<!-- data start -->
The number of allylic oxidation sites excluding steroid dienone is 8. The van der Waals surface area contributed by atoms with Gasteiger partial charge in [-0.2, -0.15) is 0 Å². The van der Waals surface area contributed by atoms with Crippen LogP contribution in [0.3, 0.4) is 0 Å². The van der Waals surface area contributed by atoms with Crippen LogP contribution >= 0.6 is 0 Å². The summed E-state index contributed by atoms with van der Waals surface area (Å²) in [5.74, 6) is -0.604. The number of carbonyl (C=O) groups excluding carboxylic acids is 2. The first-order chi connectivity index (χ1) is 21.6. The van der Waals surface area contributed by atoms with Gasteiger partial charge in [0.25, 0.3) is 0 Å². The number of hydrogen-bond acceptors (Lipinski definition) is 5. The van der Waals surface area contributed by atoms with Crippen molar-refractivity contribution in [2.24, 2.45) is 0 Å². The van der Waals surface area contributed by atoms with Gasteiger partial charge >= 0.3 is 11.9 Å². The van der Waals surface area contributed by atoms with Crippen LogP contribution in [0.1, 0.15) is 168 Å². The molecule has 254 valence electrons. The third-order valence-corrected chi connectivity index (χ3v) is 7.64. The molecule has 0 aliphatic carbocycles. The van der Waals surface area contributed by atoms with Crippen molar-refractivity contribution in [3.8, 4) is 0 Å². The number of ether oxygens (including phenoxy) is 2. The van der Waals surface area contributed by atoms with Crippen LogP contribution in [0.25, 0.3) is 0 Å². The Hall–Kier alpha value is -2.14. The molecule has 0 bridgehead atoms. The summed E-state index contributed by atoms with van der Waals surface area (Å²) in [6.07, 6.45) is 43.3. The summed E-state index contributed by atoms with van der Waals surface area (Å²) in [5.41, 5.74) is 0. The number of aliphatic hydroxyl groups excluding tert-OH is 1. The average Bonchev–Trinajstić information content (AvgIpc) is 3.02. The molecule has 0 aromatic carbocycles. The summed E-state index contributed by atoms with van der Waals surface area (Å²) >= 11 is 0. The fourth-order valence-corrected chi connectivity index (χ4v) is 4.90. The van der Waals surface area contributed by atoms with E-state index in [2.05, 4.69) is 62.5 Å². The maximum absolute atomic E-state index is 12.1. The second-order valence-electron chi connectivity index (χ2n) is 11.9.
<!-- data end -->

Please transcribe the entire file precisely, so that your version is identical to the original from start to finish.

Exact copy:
The number of allylic oxidation sites excluding steroid dienone is 8. The van der Waals surface area contributed by atoms with Gasteiger partial charge in [-0.2, -0.15) is 0 Å². The van der Waals surface area contributed by atoms with Crippen LogP contribution in [0.3, 0.4) is 0 Å². The van der Waals surface area contributed by atoms with Crippen LogP contribution >= 0.6 is 0 Å². The summed E-state index contributed by atoms with van der Waals surface area (Å²) in [5.74, 6) is -0.604. The number of carbonyl (C=O) groups excluding carboxylic acids is 2. The first-order chi connectivity index (χ1) is 21.6. The van der Waals surface area contributed by atoms with Gasteiger partial charge in [0.25, 0.3) is 0 Å². The number of hydrogen-bond acceptors (Lipinski definition) is 5. The van der Waals surface area contributed by atoms with Crippen molar-refractivity contribution in [2.24, 2.45) is 0 Å². The van der Waals surface area contributed by atoms with Gasteiger partial charge >= 0.3 is 11.9 Å². The van der Waals surface area contributed by atoms with Crippen LogP contribution in [0.1, 0.15) is 168 Å². The molecule has 254 valence electrons. The third-order valence-corrected chi connectivity index (χ3v) is 7.64. The molecule has 0 aliphatic carbocycles. The van der Waals surface area contributed by atoms with Crippen molar-refractivity contribution in [3.8, 4) is 0 Å². The number of ether oxygens (including phenoxy) is 2. The van der Waals surface area contributed by atoms with Crippen LogP contribution in [0.25, 0.3) is 0 Å². The Hall–Kier alpha value is -2.14. The molecule has 0 bridgehead atoms. The summed E-state index contributed by atoms with van der Waals surface area (Å²) in [6.07, 6.45) is 43.3. The summed E-state index contributed by atoms with van der Waals surface area (Å²) in [5.41, 5.74) is 0. The number of aliphatic hydroxyl groups excluding tert-OH is 1. The average Bonchev–Trinajstić information content (AvgIpc) is 3.02. The molecule has 0 aromatic carbocycles. The summed E-state index contributed by atoms with van der Waals surface area (Å²) >= 11 is 0. The fourth-order valence-corrected chi connectivity index (χ4v) is 4.90. The van der Waals surface area contributed by atoms with E-state index in [2.05, 4.69) is 62.5 Å². The maximum absolute atomic E-state index is 12.1. The second-order valence-electron chi connectivity index (χ2n) is 11.9.